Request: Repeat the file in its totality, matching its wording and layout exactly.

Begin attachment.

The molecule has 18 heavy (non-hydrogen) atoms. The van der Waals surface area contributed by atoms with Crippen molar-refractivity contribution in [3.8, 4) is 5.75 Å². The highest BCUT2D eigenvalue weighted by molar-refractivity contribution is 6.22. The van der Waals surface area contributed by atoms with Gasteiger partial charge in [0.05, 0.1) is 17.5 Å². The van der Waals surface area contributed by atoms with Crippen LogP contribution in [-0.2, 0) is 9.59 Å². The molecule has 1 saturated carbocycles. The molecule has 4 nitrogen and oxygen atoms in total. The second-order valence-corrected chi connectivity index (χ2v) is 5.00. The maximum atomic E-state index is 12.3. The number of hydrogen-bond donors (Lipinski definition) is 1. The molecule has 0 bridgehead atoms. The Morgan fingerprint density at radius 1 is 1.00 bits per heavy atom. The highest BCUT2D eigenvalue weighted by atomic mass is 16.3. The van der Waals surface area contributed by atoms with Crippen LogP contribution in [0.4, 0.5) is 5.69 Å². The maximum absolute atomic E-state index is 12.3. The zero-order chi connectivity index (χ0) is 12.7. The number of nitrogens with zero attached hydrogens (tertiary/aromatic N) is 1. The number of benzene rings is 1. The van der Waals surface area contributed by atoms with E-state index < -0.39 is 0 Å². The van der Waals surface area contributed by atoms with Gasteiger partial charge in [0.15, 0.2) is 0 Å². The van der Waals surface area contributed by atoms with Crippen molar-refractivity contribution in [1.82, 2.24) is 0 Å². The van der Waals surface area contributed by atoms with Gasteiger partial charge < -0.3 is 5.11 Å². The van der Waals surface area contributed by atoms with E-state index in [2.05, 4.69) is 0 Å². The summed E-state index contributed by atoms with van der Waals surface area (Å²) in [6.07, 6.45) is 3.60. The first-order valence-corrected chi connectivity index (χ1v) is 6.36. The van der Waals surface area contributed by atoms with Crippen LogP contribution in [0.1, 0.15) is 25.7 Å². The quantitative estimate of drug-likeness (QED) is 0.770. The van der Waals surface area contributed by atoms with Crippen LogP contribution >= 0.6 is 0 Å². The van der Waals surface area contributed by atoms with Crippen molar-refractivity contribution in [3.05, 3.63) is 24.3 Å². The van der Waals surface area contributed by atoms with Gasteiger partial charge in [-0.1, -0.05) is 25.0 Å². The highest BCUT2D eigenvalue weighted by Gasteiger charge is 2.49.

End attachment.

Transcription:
The molecule has 18 heavy (non-hydrogen) atoms. The van der Waals surface area contributed by atoms with Crippen molar-refractivity contribution in [3.8, 4) is 5.75 Å². The highest BCUT2D eigenvalue weighted by molar-refractivity contribution is 6.22. The van der Waals surface area contributed by atoms with Gasteiger partial charge in [0.05, 0.1) is 17.5 Å². The van der Waals surface area contributed by atoms with Crippen LogP contribution in [-0.2, 0) is 9.59 Å². The molecule has 1 saturated carbocycles. The molecule has 4 nitrogen and oxygen atoms in total. The second-order valence-corrected chi connectivity index (χ2v) is 5.00. The maximum atomic E-state index is 12.3. The number of hydrogen-bond donors (Lipinski definition) is 1. The molecule has 0 bridgehead atoms. The Morgan fingerprint density at radius 1 is 1.00 bits per heavy atom. The highest BCUT2D eigenvalue weighted by atomic mass is 16.3. The van der Waals surface area contributed by atoms with Crippen LogP contribution in [0.4, 0.5) is 5.69 Å². The maximum absolute atomic E-state index is 12.3. The zero-order chi connectivity index (χ0) is 12.7. The number of nitrogens with zero attached hydrogens (tertiary/aromatic N) is 1. The number of benzene rings is 1. The van der Waals surface area contributed by atoms with E-state index < -0.39 is 0 Å². The van der Waals surface area contributed by atoms with Gasteiger partial charge in [0.15, 0.2) is 0 Å². The van der Waals surface area contributed by atoms with Crippen molar-refractivity contribution in [1.82, 2.24) is 0 Å². The van der Waals surface area contributed by atoms with Gasteiger partial charge < -0.3 is 5.11 Å². The van der Waals surface area contributed by atoms with E-state index in [2.05, 4.69) is 0 Å². The summed E-state index contributed by atoms with van der Waals surface area (Å²) in [6.07, 6.45) is 3.60. The first-order valence-corrected chi connectivity index (χ1v) is 6.36. The van der Waals surface area contributed by atoms with Crippen LogP contribution in [0.1, 0.15) is 25.7 Å². The quantitative estimate of drug-likeness (QED) is 0.770. The van der Waals surface area contributed by atoms with Crippen LogP contribution >= 0.6 is 0 Å². The van der Waals surface area contributed by atoms with Crippen molar-refractivity contribution in [3.05, 3.63) is 24.3 Å². The van der Waals surface area contributed by atoms with Gasteiger partial charge in [-0.1, -0.05) is 25.0 Å². The highest BCUT2D eigenvalue weighted by Gasteiger charge is 2.49.